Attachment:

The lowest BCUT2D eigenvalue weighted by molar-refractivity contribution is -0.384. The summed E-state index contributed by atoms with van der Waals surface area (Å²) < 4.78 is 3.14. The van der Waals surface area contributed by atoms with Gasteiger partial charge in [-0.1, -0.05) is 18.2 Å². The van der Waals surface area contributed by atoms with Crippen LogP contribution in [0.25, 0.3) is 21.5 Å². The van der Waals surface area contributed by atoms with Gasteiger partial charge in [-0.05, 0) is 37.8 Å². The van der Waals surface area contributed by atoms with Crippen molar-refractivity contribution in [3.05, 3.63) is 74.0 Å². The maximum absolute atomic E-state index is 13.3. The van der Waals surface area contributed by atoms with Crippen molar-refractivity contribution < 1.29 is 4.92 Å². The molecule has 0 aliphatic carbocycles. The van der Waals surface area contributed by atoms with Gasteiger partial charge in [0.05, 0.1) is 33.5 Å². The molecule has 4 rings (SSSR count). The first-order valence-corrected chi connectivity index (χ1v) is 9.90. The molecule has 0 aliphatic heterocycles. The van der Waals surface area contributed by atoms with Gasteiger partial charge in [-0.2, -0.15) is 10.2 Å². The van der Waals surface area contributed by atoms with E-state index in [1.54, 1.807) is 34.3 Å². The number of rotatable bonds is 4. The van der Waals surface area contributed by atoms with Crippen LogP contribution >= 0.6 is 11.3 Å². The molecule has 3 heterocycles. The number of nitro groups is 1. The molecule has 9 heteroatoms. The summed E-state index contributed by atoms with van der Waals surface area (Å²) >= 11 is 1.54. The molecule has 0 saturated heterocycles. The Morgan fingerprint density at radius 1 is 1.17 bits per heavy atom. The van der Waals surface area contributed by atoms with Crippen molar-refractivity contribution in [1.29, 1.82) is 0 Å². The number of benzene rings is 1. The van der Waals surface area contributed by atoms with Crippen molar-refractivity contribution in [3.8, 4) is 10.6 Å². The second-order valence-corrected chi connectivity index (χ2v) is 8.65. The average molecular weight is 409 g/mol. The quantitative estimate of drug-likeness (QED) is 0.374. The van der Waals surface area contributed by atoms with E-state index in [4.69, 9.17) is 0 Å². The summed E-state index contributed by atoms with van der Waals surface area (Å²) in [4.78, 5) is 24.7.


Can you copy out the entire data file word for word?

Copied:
The lowest BCUT2D eigenvalue weighted by molar-refractivity contribution is -0.384. The summed E-state index contributed by atoms with van der Waals surface area (Å²) < 4.78 is 3.14. The van der Waals surface area contributed by atoms with Gasteiger partial charge in [-0.1, -0.05) is 18.2 Å². The van der Waals surface area contributed by atoms with Crippen LogP contribution in [0.25, 0.3) is 21.5 Å². The van der Waals surface area contributed by atoms with Gasteiger partial charge in [-0.05, 0) is 37.8 Å². The van der Waals surface area contributed by atoms with Crippen molar-refractivity contribution in [3.05, 3.63) is 74.0 Å². The maximum absolute atomic E-state index is 13.3. The van der Waals surface area contributed by atoms with Crippen molar-refractivity contribution < 1.29 is 4.92 Å². The molecule has 0 aliphatic carbocycles. The van der Waals surface area contributed by atoms with Gasteiger partial charge in [0.05, 0.1) is 33.5 Å². The molecule has 4 rings (SSSR count). The first-order valence-corrected chi connectivity index (χ1v) is 9.90. The molecule has 0 aliphatic heterocycles. The van der Waals surface area contributed by atoms with Gasteiger partial charge in [-0.2, -0.15) is 10.2 Å². The van der Waals surface area contributed by atoms with E-state index in [1.54, 1.807) is 34.3 Å². The number of rotatable bonds is 4. The van der Waals surface area contributed by atoms with Crippen LogP contribution >= 0.6 is 11.3 Å². The molecule has 3 heterocycles. The number of nitro groups is 1. The molecule has 9 heteroatoms. The summed E-state index contributed by atoms with van der Waals surface area (Å²) >= 11 is 1.54. The molecule has 0 saturated heterocycles. The Morgan fingerprint density at radius 1 is 1.17 bits per heavy atom. The van der Waals surface area contributed by atoms with Crippen molar-refractivity contribution in [1.29, 1.82) is 0 Å². The number of benzene rings is 1. The van der Waals surface area contributed by atoms with Crippen molar-refractivity contribution in [3.8, 4) is 10.6 Å². The second-order valence-corrected chi connectivity index (χ2v) is 8.65. The average molecular weight is 409 g/mol. The quantitative estimate of drug-likeness (QED) is 0.374. The van der Waals surface area contributed by atoms with E-state index in [4.69, 9.17) is 0 Å². The summed E-state index contributed by atoms with van der Waals surface area (Å²) in [4.78, 5) is 24.7.